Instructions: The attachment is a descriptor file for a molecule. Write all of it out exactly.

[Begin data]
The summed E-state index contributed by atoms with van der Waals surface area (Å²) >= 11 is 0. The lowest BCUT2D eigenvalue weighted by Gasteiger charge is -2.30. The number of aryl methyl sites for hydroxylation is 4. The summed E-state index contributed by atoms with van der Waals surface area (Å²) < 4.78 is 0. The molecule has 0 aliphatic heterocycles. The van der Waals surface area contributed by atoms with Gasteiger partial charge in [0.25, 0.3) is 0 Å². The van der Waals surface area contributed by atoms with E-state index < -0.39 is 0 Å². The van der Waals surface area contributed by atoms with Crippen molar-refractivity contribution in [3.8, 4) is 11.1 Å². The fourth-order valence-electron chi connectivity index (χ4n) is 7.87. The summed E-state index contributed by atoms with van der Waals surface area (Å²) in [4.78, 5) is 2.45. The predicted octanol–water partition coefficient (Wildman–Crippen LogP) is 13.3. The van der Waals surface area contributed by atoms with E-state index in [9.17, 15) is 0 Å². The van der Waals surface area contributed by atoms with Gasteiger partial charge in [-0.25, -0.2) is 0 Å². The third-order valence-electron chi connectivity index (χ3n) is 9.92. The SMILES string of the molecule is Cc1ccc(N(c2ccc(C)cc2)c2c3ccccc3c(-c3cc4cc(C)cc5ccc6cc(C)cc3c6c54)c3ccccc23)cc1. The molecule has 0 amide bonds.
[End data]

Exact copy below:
The summed E-state index contributed by atoms with van der Waals surface area (Å²) >= 11 is 0. The lowest BCUT2D eigenvalue weighted by Gasteiger charge is -2.30. The number of aryl methyl sites for hydroxylation is 4. The summed E-state index contributed by atoms with van der Waals surface area (Å²) < 4.78 is 0. The molecule has 0 aliphatic heterocycles. The van der Waals surface area contributed by atoms with Gasteiger partial charge in [0.25, 0.3) is 0 Å². The van der Waals surface area contributed by atoms with E-state index < -0.39 is 0 Å². The van der Waals surface area contributed by atoms with Crippen molar-refractivity contribution in [3.8, 4) is 11.1 Å². The fourth-order valence-electron chi connectivity index (χ4n) is 7.87. The summed E-state index contributed by atoms with van der Waals surface area (Å²) in [4.78, 5) is 2.45. The predicted octanol–water partition coefficient (Wildman–Crippen LogP) is 13.3. The van der Waals surface area contributed by atoms with E-state index in [9.17, 15) is 0 Å². The van der Waals surface area contributed by atoms with Gasteiger partial charge in [-0.25, -0.2) is 0 Å². The third-order valence-electron chi connectivity index (χ3n) is 9.92. The SMILES string of the molecule is Cc1ccc(N(c2ccc(C)cc2)c2c3ccccc3c(-c3cc4cc(C)cc5ccc6cc(C)cc3c6c54)c3ccccc23)cc1. The molecule has 0 amide bonds.